My wish for everyone: to be authentic and vulnerable; to take risks; and to always believe in your basic goodness--trust in yourself. This is increasingly difficult in our culture of busyness and fear-based incentives.
There's an oft-referenced quotation from Gandhi: "Be the change you want to see in the world." In that spirit, I share a poem I recently wrote:
My Deepest Fear Here is my deepest fear: I bare my genuine self, and I am rejected. (Will you judge this poem?) The anticipated pain sears me. Quickly, I move from heart to head: How do I make sense of a delicate existence? Ego rejoins: Control the whole world. Tighten muscles, micro-manage, overwork. I am protected by this multi-layered fiction of control. Yet I am unhappy and tired.
How do I make sense of a delicate existence? I don't. People will reject and misunderstand me. My heart will break open with sadness and grief. It will also break open with happiness, joy, and love. This is the uncertain and ambiguous path I walk.
Naked with vulnerability I'm free. Burdened with layers of protection, I'm heavy and inauthentic. (Reconsideration.) What if my deepest fear is actually a bold act of courage? I bare my genuine self and who knows?
Yesterday was another long, fulfilling gardening experience. From 2-6, I dug a new flower bed, transplanted hostas, talked to my neighbors, picked up sticks, mowed the lawn, and stared at the sky. It was just a lovely day.
Before coming inside, I remembered a suggestion from photographer Andrea Scher: use your camera self-timer and take pictures of yourself as a superhero. I've used my self-timer to get self-portraits, but never in such a playful way. Be a superhero--why not? So I decided to set the timer and jump around my backyard:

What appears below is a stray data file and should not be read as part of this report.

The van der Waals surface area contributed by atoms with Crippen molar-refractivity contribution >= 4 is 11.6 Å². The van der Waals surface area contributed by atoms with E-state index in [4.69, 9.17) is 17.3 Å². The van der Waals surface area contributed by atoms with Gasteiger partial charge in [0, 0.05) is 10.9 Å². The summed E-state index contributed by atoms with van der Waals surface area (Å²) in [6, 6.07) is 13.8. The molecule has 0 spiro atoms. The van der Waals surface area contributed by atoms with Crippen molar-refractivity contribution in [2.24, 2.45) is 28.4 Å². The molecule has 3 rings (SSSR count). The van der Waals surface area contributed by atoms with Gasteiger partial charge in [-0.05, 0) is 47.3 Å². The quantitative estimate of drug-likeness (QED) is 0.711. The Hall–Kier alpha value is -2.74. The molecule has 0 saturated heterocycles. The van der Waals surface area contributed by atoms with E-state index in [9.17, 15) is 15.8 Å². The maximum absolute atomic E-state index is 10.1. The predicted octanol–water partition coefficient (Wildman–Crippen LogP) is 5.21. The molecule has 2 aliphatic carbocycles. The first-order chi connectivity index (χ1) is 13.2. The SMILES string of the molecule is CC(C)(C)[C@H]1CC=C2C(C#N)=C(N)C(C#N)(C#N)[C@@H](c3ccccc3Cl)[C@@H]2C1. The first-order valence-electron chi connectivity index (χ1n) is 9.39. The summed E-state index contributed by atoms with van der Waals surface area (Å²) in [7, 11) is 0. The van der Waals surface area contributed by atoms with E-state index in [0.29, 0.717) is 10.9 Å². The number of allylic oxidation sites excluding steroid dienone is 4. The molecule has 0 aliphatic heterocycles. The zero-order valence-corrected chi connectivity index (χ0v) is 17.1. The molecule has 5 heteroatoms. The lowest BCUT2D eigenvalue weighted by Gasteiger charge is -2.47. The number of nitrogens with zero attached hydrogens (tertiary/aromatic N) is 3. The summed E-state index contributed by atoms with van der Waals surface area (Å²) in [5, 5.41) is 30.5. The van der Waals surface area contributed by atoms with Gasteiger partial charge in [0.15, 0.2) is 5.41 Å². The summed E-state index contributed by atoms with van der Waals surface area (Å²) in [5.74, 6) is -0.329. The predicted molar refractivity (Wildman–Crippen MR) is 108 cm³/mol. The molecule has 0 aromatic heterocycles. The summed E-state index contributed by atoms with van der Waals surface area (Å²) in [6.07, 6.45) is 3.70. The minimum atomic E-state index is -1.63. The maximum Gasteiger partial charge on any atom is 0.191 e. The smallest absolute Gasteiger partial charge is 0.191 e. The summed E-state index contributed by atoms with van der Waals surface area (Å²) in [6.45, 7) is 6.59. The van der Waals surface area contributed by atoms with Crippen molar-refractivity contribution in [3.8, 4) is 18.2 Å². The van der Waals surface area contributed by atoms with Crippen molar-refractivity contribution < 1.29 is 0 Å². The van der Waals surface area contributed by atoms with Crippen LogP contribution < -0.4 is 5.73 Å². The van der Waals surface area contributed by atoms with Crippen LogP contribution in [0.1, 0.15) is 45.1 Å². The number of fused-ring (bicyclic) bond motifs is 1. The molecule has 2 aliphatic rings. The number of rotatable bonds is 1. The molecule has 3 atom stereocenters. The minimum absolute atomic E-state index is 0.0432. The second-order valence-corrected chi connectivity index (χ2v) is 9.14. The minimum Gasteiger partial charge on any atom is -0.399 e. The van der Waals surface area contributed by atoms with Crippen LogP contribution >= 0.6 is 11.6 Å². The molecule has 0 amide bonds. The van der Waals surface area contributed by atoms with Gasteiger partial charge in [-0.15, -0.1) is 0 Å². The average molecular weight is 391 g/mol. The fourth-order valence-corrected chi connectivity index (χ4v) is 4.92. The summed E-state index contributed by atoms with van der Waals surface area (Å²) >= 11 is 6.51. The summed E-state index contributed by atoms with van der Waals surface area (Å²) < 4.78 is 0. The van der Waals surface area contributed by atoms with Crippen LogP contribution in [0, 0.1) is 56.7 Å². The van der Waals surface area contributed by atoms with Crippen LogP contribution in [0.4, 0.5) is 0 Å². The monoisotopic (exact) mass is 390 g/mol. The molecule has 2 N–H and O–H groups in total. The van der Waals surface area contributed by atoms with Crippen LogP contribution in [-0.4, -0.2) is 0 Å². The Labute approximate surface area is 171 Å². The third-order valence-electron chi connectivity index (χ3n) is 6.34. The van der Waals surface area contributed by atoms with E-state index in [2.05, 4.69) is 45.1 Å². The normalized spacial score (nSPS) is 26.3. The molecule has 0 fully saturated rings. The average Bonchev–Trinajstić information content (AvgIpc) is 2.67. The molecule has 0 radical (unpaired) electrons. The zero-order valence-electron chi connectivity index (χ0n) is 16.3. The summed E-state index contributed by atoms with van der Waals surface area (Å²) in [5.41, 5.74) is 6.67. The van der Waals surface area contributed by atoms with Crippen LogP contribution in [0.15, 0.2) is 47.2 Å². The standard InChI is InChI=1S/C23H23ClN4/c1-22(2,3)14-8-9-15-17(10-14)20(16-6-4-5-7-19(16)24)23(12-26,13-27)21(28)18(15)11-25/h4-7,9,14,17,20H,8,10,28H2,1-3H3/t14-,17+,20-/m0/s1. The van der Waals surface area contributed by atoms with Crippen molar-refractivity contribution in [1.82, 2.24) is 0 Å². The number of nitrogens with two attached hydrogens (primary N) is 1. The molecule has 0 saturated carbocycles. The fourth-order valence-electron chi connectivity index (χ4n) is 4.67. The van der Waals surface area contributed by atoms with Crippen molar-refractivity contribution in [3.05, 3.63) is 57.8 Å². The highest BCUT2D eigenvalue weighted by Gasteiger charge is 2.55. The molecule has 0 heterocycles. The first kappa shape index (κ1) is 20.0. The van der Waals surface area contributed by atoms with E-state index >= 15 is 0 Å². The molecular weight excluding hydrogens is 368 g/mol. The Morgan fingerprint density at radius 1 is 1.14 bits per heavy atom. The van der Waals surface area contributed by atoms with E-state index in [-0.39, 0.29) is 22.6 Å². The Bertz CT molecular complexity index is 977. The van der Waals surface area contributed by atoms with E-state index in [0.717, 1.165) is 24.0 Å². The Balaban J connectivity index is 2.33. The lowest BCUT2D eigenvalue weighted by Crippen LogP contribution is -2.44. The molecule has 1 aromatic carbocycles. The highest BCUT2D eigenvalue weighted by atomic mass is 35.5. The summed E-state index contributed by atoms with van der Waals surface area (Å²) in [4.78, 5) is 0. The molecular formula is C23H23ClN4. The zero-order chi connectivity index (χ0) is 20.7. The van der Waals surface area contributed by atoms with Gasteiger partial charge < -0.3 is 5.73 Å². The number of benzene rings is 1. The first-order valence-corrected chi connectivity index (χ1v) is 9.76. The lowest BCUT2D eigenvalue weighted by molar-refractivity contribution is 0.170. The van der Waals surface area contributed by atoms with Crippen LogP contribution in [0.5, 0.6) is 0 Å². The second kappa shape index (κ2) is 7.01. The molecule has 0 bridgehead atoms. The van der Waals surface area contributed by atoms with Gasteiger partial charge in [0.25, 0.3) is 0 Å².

I took multiple photos and laughed the whole time. After a few shots, Mark looked inquisitively out the window. (Also, in one of the photos, my backyard neighbor can be seen in the sliding glass door in the house behind me. It really is fascinating: why is that person jumping and laughing? The secret: we can all jump and laugh; no reason necessary.) I coaxed Mark outside to join me:
This was SO much fun. Anyone with a self-timer on your camera: take a few snaps of yourself leaping and posing in the air; add your loved ones, too. I assure it will make you laugh and definitely put you in touch with a wonderful sense of play.
I'm taking a great online photography class, Superhero Basics, from Andrea Scher. Her Monday lesson resonated deeply with me (and echoed my current experiences and insights). She wrote about elevating the ordinary. As motivation for this, it's helpful to think about gorgeous, mind-blowing visuals (e.g., incredible sunsets, delicate details of flowers, brilliant colors in a garden). These are often best experienced, as few photographs do them justice. If you see something extraordinary, then just see it; drink it in.